Again, there aren't fewer choices at all. I think critics just don't realize this is a whole new different system from what we're used too and keep focusing on the general election. This is two-part general election. You get a ton of choices (as many as there are participants)...Democratic, Republican, and other party nominees, potentially independents, and then people who are self-described affiliates of a particular party. They go for as many votes as they can get and then we pick the top-two in the second election a few months later. Turnout in the November election will probably be higher just because of tradition and the fact (espeically in a Presidential year) people pay more attention. But there will be plenty of choices available in the August election and it'll be up to voters to take note and participate in that and then (whether their person makes it to the runoff or not) choose to participate in the process again to bring a final victor.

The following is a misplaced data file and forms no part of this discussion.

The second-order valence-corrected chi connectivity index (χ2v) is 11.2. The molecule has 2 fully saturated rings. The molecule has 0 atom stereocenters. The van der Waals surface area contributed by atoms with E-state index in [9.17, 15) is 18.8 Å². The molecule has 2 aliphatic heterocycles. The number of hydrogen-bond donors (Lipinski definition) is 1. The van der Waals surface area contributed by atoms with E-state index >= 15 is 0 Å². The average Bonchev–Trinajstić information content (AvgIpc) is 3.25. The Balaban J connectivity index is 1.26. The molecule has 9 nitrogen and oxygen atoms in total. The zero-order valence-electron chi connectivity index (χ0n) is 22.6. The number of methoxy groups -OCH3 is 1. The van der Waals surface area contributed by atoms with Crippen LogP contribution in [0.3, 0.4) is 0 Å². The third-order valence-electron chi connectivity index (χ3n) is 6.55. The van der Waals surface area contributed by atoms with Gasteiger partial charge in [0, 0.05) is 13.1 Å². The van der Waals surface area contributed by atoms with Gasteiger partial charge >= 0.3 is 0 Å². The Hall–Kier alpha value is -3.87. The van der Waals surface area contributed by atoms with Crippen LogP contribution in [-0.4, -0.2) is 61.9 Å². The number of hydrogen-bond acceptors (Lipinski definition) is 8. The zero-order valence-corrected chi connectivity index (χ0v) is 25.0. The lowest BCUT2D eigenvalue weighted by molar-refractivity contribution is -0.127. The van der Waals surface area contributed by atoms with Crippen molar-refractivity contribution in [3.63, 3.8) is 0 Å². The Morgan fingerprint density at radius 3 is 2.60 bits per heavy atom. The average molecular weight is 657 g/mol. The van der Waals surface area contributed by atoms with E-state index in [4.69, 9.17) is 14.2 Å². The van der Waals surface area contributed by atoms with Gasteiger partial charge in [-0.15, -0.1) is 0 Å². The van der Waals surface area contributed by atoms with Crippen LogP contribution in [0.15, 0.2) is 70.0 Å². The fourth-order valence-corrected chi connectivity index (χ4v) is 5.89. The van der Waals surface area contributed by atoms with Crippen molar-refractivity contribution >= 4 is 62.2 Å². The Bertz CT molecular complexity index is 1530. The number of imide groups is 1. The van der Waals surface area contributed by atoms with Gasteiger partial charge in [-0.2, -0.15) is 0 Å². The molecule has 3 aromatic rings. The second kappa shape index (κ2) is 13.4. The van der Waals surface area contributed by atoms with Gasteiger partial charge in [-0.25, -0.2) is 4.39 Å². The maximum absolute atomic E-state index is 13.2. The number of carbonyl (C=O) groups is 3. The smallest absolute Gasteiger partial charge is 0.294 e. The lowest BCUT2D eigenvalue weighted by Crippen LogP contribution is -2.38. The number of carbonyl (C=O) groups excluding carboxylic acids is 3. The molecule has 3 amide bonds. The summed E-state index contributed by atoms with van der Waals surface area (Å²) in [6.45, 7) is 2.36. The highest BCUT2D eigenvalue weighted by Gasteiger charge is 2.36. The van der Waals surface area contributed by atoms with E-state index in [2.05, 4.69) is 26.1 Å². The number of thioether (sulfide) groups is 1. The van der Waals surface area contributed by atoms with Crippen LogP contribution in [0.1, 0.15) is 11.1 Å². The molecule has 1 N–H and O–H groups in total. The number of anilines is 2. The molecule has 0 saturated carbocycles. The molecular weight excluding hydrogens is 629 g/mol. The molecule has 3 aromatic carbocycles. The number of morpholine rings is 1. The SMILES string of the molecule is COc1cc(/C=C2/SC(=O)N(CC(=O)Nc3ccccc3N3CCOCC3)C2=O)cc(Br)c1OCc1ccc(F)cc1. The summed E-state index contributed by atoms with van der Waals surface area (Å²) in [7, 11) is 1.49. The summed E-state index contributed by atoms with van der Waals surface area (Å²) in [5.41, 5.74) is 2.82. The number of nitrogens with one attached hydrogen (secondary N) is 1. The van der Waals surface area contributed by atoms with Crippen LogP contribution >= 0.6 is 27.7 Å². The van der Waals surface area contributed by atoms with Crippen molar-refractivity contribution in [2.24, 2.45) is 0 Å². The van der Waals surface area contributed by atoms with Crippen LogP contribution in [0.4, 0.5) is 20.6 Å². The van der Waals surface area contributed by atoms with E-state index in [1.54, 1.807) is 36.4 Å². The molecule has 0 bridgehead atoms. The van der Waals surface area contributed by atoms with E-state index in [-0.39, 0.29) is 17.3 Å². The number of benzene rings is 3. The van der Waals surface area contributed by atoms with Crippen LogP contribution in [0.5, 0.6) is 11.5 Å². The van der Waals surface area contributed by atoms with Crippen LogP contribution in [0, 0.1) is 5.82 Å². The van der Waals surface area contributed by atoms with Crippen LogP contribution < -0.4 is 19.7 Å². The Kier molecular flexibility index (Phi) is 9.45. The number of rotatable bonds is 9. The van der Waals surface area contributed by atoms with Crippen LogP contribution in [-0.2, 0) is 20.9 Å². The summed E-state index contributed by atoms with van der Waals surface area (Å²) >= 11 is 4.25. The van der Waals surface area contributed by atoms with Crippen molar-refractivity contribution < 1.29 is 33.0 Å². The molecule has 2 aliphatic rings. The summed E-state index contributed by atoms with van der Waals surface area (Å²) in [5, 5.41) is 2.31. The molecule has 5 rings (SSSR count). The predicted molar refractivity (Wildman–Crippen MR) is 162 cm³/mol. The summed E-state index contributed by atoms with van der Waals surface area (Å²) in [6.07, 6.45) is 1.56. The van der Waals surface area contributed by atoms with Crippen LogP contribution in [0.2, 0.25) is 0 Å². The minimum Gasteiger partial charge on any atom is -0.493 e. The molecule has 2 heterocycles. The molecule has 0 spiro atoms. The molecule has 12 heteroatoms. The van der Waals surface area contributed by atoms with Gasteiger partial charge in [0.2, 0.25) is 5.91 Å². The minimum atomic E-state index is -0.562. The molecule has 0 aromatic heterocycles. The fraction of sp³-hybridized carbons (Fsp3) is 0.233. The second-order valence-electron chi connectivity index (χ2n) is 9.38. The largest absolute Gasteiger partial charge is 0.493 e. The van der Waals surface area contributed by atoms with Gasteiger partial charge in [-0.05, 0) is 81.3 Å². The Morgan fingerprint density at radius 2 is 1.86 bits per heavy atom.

I don't think there's anything wrong with winnowing down the choices at some point...because if you look at many elections between party nominees, many of them can end up lopsided with essentially sacrificial lambs and very weak party candidates being crushed in the general election anyways. In this process, you get to vote for whoever you want, but then the two with the most voter support move on and the candidates who would've likely lost in the nominating primary-general election system anyways are beat early in the top-two runoff.

In Round 1 you get your most choices...in Round 2 (depending on how you voted in Round 1 and how the result turned out) you get to vote for the same person again or have to compromise with someone of a lesser preference. No system is perfect but this is better than the previous system in my opinion and with the type of electorate we have I think will work just fine.